One of the most complex and intriguing works from the Appetite for System series, Heterotaxia #2, uses an obscure scientific term in its title that refers to the abnormal or irregular arrangement of things. A grouping of display devices includes frames, a shelf, and a glass jar, and the assemblage also includes fabric, wood, and such oddities as a rolled-up shooting mat (to lie on when shooting a rifle) and molding bread, which changes over time. Organic forms, such as floral motifs and a painted-over wood grain pattern, contrast starkly with the rectangular geometry of steel frames.

Striking Likeness, 1998, site-specific installation, Artpace, San Antonio

Striking Likeness, 1998, site-specific installation, Artpace, San Antonio

Lowe#6

In her 1998 installation, Striking Likeness, which Lowe created during an artist residency at Artpace in San Antonio, the artist put together a large environment of paintings and sculptures in a variety of mediums, using the gallery walls, ceiling, and floor. When viewed in totality, the installation appears to be composed of unrelated components. But with closer inspection, it becomes clear that each section or object is imbued with some kind of internal contradiction: On the floor, butterflies are shown with open wings, as if about to fly, yet they’re bound to the ground with their legs trapped in a toxic pool of liquid the color of anti-freeze. They appear light and delicate, but they’re made of heavy bronze. To contrast with images derived from the natural world, Lowe also included a number of objects that are clearly fabricated, such as a purchased woman’s coat with applied mother-of-pearl buttons, and shelves with pairs of vanity mirrors, and these objects are also not what they appear to be at first. The woman’s coat has salt sewn into its hem, which weights it down while metaphorically connecting it to nature, and the mirrors are covered with soot and white powder, which negates their function while giving them individual traits and the potential for loaded symbolism.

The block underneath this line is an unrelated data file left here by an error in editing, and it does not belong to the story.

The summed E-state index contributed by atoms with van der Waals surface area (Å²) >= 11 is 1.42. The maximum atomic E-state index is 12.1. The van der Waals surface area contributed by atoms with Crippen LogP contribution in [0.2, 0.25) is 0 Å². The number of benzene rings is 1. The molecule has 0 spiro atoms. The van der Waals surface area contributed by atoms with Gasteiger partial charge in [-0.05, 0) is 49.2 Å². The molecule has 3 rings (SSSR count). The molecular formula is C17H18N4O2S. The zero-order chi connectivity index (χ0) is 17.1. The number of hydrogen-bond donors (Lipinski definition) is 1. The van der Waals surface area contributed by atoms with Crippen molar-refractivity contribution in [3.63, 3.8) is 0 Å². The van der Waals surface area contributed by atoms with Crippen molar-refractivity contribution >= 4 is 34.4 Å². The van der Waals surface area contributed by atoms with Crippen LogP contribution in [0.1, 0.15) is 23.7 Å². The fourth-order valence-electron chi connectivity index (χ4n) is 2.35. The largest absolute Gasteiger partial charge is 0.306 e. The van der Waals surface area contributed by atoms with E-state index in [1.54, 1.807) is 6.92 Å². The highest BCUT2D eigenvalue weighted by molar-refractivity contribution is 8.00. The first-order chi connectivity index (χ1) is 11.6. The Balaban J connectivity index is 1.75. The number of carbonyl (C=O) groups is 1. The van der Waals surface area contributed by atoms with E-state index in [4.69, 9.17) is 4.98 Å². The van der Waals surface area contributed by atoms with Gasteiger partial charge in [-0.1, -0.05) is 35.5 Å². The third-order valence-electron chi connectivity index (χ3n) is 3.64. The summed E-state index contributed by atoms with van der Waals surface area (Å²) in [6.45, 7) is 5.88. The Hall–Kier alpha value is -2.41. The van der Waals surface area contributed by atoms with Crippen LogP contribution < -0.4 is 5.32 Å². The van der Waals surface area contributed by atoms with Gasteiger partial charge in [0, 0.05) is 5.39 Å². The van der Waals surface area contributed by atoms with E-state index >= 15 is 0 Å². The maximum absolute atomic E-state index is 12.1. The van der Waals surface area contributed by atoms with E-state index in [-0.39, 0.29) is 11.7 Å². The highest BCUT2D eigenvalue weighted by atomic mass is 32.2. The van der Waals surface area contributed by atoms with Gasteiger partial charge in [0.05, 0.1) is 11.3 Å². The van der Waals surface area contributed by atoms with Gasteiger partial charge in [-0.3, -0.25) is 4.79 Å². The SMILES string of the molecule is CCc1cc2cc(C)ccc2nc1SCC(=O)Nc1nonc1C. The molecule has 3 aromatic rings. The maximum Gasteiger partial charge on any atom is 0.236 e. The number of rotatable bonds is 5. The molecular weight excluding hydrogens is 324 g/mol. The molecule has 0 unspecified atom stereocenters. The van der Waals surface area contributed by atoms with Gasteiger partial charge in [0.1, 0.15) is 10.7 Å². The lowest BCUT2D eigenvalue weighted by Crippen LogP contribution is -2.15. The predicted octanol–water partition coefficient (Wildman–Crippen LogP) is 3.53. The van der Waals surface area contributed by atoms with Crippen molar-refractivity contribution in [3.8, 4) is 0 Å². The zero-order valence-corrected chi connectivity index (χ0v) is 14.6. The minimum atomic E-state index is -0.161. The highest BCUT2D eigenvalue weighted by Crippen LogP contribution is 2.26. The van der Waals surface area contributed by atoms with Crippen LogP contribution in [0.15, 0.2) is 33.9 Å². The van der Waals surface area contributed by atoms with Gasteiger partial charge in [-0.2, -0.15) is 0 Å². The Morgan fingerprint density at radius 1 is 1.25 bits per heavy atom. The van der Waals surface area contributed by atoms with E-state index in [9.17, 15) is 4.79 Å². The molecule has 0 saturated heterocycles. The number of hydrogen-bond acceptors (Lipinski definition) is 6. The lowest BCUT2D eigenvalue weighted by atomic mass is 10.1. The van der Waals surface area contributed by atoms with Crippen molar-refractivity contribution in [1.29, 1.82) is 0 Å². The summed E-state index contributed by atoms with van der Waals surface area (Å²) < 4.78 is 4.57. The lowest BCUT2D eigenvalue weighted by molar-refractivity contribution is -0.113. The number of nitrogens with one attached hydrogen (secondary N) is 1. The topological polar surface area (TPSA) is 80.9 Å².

Softissue 2, 2008, hand-sewn wool felt, 95.5 x 62 x 6 in.

Softissue 2, 2008, hand-sewn wool felt, 95.5 x 62 x 6 in.

Orange Alert Afterglow, 2008, oil and enamel on panel, 25 x 29 in.

Orange Alert Afterglow, 2008, oil and enamel on panel, 25 x 29 in.

Chromarray 5-4, 2011, color pencil on drafting film, 27.5 x 19.5 in.

Chromarray 5-4, 2011, color pencil on drafting film, 27.5 x 19.5 in.